Release date: August 13th, 2012
Running time: 125 minutes
Country of origin: Germany
Original language: German with English subtitles
Writer and director: Andres Veiel
Cast: August Diehl, Lena Lauzemis, Alexander Fehling, Benjamin Sadler
In the 10 years that have passed since the September 11th attacks the world has changed so much. In that time, like many of you might have done, I’ve thought a lot about what can motivate a person to take part in such acts of terrorism.
Thinking about this has lead to me to not only reading books on the subject matter by authors like Gordon Graham, Michael Waltzer and Paul Gilbert, but also studying it as part of my university degree.
It’s also made me acutely aware of films where terrorism plays a key part and Andres Veiel´s “Wer wenn nicht wir“ (If Not Us, Then Who?) offers an opportunity to see it from a different perspective.
Unlike the September 11th attacks, which on the surface appear to religiously motivated, the attacks that took place in West Germany in 1968 were through and through political in nature. Rather than looking at it from the outside, Veiel tells the story in way that illustrates how these ideas escalated to such drastic actions.
August Diehl plays Bernward Vesper, the son of former Nazi poet, Will Vesper, and the film follows him very closely, first as a student whose passion for literature leads him to set up a publishing company that will help fund his studies. He meets Gudrun Ensslin (Lena Lauzemis) who is just as passionate about changing the world as he is and she becomes his lover and partner in the publishing company.
An ongoing conflict for Bernward is his struggle to accept that his ideas about his father and his ideas about what he wants to do in the world are basically incompatible and this creates much tension in his relationship with Gudrun. However, she is not without her own deep-rooted problems as well.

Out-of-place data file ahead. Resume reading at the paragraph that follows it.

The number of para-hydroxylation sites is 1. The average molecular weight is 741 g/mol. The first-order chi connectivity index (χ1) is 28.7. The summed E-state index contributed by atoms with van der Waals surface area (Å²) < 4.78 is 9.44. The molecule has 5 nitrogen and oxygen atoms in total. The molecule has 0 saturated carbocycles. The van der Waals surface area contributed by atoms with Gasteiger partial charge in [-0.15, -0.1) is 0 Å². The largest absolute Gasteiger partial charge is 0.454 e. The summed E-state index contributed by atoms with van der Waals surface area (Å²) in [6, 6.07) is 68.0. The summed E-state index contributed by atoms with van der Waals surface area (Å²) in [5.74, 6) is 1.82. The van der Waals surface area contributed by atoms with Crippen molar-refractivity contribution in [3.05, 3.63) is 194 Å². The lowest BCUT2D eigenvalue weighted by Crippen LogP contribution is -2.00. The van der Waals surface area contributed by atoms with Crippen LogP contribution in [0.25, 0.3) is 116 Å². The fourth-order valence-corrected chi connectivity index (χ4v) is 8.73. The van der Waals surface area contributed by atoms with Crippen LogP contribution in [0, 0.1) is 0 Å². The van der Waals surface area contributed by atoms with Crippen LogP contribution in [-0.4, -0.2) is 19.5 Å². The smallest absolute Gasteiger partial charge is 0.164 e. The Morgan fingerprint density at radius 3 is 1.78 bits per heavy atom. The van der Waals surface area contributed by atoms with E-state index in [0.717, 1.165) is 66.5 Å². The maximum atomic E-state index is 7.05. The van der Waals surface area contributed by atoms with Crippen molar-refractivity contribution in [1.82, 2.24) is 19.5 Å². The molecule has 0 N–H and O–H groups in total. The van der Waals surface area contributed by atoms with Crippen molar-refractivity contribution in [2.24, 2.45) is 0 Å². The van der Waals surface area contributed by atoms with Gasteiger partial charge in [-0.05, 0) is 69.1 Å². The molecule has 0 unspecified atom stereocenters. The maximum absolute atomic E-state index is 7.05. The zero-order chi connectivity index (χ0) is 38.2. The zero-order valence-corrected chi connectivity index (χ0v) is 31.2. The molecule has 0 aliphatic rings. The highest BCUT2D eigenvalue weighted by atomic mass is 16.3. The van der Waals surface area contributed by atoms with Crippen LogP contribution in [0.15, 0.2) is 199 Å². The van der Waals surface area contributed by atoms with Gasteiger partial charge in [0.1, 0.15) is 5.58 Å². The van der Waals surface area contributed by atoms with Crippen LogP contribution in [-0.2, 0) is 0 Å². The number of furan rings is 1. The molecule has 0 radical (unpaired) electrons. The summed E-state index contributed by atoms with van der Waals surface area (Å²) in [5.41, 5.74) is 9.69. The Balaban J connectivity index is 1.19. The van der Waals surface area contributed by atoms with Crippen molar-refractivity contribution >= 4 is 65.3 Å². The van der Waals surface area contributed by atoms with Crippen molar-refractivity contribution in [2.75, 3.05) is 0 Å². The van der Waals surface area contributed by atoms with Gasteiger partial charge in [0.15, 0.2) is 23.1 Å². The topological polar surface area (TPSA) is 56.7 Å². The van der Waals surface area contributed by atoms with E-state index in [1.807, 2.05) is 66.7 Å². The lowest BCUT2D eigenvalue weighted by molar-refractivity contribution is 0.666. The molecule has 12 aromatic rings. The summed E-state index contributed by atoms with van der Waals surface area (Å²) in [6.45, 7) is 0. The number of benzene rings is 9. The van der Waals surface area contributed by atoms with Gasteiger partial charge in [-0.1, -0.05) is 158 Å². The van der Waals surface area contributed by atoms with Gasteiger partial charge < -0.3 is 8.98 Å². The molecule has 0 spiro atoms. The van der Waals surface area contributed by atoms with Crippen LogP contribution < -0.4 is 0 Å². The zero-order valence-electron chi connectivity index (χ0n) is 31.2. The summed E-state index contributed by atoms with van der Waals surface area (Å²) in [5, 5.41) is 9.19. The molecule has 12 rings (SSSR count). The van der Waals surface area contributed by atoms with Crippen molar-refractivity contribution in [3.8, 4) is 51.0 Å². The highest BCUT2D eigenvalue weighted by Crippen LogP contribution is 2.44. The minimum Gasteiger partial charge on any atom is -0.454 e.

As the years pass and their publishing company takes off, they realise that books alone cannot change the world. They are inspired by Marx, Engels, Martin Luther King and many of the liberal movements, such as the Black Panther movement, springing up at the time to try and crush capitalism, imperialism and the devastation of the Vietnam War.
The point where Gudrun embarks on a more radical approach coincides with the arrival of Andreas Baader (Alexander Fehling); founder of the Red Army Faction terrorist group depicted in the 2008 film The Baader-Meinhof Complex.
With Andreas she finds a more intense relationship, choosing to leave behind Bernward and their small child Felix, believing that only through extreme action change can be accomplished. When a protest against the Shah of Iran at Deutsche Oper Berlin ends with a student being shot in the back of the head by the police, Gudrun and Andreas step up the tactics to fight against the system. They fire-bomb department stores in Frankfurt, where a Socialist German Student Union congress is taking place and then go on the run.
Bernward, unable to cope with his problems and looking after Felix, begins his own descent and though he tries to support Gudrun during her trial with Andres, we know through history the outcome of all their actions only too well.
Combining archive footage together with the narrative, Veiel makes a film that is interesting as it is informative. There’s much that I didn’t know about these people, for example, it always seemed so cold the way Gudrun abandons Bernward and Felix but through private letters Veiel uncovered how much she fought with this decision and this personal crisis is shown in the film.
As characters though, they are extremely difficult to relate to. it’s not easy to put myself in their shoes, not because of their radical actions, but because of they behave in their personal relationships with each other. This at times made it hard to care about them because in some ways they are their own worst enemies. Despite this, If Not Us, Then Who? is a film with depth and is challenging in the way it shows us the fine line between being a freedom fighter and a terrorist.
The founder of Static Mass Emporium and one of its Editors in Chief is a composer and music producer with a philosophy degree. Static Mass is where he lives his passion for film and writing about it. A fan of film classics, documentaries and World Cinema, Patrick prefers films with an impeccable way of storytelling that reflect on the human condition.
You can find his music on Soundcloud .